Financial Regulatory Forum

Expect corruption crackdown to widen, intensify

By Stuart Gittleman, Compliance Complete

NEW YORK, Apr. 15, 2014 (Thomson Reuters Accelus) – Companies and financial firms that are potentially subject to the Foreign Corrupt Practices Act and other anti-corruption regimes should expect more of the enforcement crackdown they have seen in recent years, except in greater quantity and intensity, two former U.S. government officials said last week.

The ex-officials, Cheryl Scarboro, a law partner at Simpson Thacher & Bartlett, and Greg Andres, a partner at the law firm Davis Polk & Wardwell, respectively headed the Securities and Exchange Commission Enforcement Division FCPA unit and the Department of Justice Criminal Division fraud section. They spoke at an FCPA and anti-corruption seminar at the New York City Bar Association. (more…)

The JOBS Act at age two – prodigy or enfant terrible?

By Stuart Gittleman, Compliance Complete

NEW YORK, Apr. 3, 2014 (Thomson Reuters Accelus) - The financial services industry is still getting used to the two-year old JOBS Act, as funds gingerly begin to explore new general-solicitation freedoms and “crowdfunding” venues sort through the rules, speakers said at a Fordham Law School forum in New York.

As mandated by the JOBS – or Jumpstart Our Business Startups – Act enacted in April 2012, the Securities and Exchange Commission has adopted rules for general solicitations that became effective in September 2013, and is reviewing comments to a December 2013 set of proposed crowd-funding rules. (more…)

Book by high-profile author Lewis may spur high-frequency-trading reform push, success unclear

By Emmanuel Olaoye, Compliance Complete

WASHINGTON/NEW YORK, Apr. 2, 2014 (Thomson Reuters Accelus) - During a clip on Sunday night’s “60 Minutes” program, host Steve Kroft asked bestselling author Michael Lewis why he was so opposed to high frequency trading.

“If it wasn’t so complicated, it would be illegal,” said Lewis, who is the author of a new book called “Flash Boys: A Wall Street Revolt.”  (more…)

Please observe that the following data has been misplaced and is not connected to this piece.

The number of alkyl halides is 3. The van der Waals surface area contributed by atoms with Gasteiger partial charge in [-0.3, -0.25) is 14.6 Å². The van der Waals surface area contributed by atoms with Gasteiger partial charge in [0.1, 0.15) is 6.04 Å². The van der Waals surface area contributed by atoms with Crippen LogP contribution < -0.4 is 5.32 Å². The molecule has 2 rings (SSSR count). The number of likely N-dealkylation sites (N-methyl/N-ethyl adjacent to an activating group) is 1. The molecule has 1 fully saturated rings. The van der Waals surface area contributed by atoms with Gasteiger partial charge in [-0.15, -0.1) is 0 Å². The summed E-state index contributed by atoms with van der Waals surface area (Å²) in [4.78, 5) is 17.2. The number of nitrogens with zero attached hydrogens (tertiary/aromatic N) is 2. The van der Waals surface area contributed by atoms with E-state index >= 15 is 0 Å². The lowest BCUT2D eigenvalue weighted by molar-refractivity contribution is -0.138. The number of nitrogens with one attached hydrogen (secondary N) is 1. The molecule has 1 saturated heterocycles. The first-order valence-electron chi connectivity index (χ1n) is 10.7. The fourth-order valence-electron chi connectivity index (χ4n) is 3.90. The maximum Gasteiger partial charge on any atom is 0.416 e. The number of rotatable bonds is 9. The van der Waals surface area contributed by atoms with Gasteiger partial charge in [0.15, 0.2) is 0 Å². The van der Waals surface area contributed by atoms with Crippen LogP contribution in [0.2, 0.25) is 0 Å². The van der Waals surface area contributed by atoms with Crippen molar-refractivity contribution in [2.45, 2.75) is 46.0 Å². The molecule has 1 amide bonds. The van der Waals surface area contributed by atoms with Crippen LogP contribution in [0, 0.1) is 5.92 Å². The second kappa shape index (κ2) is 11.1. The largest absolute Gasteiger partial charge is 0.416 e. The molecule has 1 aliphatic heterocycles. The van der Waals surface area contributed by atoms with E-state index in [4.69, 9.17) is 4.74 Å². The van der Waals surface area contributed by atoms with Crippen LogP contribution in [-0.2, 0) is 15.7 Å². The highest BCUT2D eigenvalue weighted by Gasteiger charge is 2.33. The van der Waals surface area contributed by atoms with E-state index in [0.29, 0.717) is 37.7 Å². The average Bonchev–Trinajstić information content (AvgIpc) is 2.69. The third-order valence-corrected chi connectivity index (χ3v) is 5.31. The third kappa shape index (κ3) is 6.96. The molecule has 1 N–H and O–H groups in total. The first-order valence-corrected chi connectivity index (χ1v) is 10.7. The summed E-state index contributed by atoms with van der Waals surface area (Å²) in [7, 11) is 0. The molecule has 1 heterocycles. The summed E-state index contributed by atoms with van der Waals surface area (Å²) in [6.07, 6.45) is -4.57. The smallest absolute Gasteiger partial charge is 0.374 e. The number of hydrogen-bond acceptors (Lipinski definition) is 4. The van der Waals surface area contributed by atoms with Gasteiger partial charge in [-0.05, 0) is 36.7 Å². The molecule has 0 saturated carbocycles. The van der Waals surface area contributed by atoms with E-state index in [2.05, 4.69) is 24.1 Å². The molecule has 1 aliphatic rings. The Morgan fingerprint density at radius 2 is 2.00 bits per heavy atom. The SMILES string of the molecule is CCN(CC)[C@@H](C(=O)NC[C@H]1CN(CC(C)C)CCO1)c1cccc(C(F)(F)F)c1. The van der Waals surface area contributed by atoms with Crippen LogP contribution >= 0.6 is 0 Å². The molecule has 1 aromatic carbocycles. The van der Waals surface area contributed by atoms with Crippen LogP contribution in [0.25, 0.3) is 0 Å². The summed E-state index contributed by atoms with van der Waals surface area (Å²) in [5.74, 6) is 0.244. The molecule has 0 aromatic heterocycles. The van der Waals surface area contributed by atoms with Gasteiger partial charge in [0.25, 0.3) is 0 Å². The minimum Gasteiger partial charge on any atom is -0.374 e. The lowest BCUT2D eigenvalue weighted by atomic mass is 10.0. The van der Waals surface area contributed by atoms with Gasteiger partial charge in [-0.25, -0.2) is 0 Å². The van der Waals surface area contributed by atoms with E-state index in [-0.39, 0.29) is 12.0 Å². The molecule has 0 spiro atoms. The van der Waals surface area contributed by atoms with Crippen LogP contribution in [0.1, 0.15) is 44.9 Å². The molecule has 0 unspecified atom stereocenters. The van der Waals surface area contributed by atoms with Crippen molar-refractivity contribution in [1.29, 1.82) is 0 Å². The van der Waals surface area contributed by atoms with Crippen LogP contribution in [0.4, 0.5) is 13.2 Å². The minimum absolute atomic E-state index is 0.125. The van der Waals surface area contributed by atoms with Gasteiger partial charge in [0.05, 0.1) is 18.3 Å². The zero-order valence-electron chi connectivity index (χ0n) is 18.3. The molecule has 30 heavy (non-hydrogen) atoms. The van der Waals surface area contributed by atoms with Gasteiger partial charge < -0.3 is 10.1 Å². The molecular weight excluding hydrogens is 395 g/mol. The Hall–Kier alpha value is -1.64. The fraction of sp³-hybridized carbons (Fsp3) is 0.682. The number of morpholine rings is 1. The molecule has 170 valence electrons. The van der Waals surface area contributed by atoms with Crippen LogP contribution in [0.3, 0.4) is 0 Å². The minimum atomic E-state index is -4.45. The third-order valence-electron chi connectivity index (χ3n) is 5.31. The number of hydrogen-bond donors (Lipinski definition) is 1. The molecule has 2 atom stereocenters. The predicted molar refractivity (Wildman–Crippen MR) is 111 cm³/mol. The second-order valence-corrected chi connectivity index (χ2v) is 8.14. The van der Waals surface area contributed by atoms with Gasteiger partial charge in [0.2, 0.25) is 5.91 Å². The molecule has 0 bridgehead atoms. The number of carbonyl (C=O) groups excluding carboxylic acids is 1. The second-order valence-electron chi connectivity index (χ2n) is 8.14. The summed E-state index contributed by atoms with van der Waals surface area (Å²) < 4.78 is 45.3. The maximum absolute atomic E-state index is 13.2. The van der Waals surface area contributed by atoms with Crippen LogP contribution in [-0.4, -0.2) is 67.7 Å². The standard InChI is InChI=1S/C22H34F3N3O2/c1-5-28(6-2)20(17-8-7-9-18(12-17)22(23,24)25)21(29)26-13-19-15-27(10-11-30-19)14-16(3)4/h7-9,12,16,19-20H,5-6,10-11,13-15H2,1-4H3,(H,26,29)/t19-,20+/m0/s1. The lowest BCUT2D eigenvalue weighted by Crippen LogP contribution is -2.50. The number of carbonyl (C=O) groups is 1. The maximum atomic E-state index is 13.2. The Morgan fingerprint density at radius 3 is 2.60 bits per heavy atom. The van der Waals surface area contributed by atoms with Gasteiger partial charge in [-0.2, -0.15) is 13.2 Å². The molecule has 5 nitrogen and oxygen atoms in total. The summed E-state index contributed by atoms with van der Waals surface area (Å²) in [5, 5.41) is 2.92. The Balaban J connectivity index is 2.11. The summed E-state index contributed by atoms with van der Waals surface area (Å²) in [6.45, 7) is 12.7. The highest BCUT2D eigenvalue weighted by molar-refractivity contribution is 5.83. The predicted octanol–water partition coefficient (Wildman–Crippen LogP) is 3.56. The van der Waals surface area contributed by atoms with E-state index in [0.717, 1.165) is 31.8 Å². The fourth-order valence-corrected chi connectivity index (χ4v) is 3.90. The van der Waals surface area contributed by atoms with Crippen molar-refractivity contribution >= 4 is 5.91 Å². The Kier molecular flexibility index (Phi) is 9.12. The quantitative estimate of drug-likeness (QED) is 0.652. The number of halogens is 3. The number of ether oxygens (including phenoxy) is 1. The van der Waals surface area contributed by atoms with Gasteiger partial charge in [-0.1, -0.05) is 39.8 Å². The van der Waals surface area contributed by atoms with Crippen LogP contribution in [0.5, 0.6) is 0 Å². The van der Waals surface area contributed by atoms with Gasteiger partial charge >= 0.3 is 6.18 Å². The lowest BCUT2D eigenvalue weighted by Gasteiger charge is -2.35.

“Big data” tools will improve regulatory oversight, FINRA’s di Florio says

By Stuart Gittleman, Compliance Complete

NEW YORK, Feb. 25 (Thomson Reuters Accelus) - The Financial Industry Regulatory Authority is developing a suite of “big data” information sources and analytics to improve regulatory oversight of securities firms, according to Carlo di Florio, FINRA’s chief risk officer and head of strategy.

Leveraging technology and analytics can make for a “unique moment in regulation [that lets regulators] see things they couldn’t have seen or understood as well before,” di Florio said at an event this week hosted by the Securities Industry and Financial Markets Association compliance and legal society. (more…)

U.S. SEC releases 2014 exam priorities; exchanges, retirement in focus

By Nick Paraskeva, for Compliance Complete

NEW YORK, Jan. 15 (Thomson Reuters Accelus) – The U.S. Securities and Exchange Commission on Thursday published the 2014 priorities for its national examination program (NEP). Prominent among the priorities were scrutiny of “perceived control weakness” at financial exchanges and oversight of retirement investments.

The NEP’s examination priorities address issues that span the entire market, such as fraud, retirement rollovers and older investors, corporate governance, enterprise risk-management and technology. In addition, each of the NEP’s four program areas: investment advisers and investment companies, broker-dealers, exchanges and self-regulatory
organizations, and clearing and transfer agents, have individual focus areas. (more…)

Groups urge Congress to let SEC charge fees for adviser exams